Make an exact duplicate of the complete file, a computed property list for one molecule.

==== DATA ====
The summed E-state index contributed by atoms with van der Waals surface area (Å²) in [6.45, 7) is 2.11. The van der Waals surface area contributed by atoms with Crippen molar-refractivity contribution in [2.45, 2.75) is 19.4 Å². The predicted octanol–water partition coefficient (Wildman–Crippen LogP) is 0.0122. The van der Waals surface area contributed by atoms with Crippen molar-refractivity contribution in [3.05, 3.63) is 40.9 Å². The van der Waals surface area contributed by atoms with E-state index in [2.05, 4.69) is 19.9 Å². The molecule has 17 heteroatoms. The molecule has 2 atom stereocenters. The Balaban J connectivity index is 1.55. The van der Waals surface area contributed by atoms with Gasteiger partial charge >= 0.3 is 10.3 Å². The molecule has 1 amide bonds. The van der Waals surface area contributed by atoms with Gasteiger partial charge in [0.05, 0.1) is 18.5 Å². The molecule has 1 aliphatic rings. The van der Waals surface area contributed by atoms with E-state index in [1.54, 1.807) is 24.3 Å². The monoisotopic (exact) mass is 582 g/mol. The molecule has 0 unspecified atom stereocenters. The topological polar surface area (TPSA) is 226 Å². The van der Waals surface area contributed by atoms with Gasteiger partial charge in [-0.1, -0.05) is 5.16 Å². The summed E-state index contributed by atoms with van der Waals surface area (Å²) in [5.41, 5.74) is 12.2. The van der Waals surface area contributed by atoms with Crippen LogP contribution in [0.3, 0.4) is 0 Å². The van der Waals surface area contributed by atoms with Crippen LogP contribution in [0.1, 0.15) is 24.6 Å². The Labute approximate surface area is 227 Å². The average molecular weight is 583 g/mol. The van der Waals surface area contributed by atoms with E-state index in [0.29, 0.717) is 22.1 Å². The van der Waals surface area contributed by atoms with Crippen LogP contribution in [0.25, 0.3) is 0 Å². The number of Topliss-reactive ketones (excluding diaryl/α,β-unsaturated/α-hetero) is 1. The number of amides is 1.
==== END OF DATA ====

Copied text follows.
The summed E-state index contributed by atoms with van der Waals surface area (Å²) in [6.45, 7) is 2.11. The van der Waals surface area contributed by atoms with Crippen molar-refractivity contribution in [2.45, 2.75) is 19.4 Å². The predicted octanol–water partition coefficient (Wildman–Crippen LogP) is 0.0122. The van der Waals surface area contributed by atoms with Crippen molar-refractivity contribution in [3.05, 3.63) is 40.9 Å². The van der Waals surface area contributed by atoms with E-state index in [2.05, 4.69) is 19.9 Å². The molecule has 17 heteroatoms. The molecule has 2 atom stereocenters. The Balaban J connectivity index is 1.55. The van der Waals surface area contributed by atoms with Gasteiger partial charge >= 0.3 is 10.3 Å². The molecule has 1 amide bonds. The van der Waals surface area contributed by atoms with Gasteiger partial charge in [0.05, 0.1) is 18.5 Å². The molecule has 1 aliphatic rings. The van der Waals surface area contributed by atoms with E-state index in [1.54, 1.807) is 24.3 Å². The monoisotopic (exact) mass is 582 g/mol. The molecule has 0 unspecified atom stereocenters. The topological polar surface area (TPSA) is 226 Å². The van der Waals surface area contributed by atoms with Gasteiger partial charge in [-0.1, -0.05) is 5.16 Å². The summed E-state index contributed by atoms with van der Waals surface area (Å²) in [5.41, 5.74) is 12.2. The van der Waals surface area contributed by atoms with Crippen LogP contribution in [0.3, 0.4) is 0 Å². The van der Waals surface area contributed by atoms with Crippen LogP contribution in [0.1, 0.15) is 24.6 Å². The Labute approximate surface area is 227 Å². The average molecular weight is 583 g/mol. The van der Waals surface area contributed by atoms with E-state index in [0.29, 0.717) is 22.1 Å². The van der Waals surface area contributed by atoms with Crippen LogP contribution in [0.25, 0.3) is 0 Å². The number of Topliss-reactive ketones (excluding diaryl/α,β-unsaturated/α-hetero) is 1. The number of amides is 1.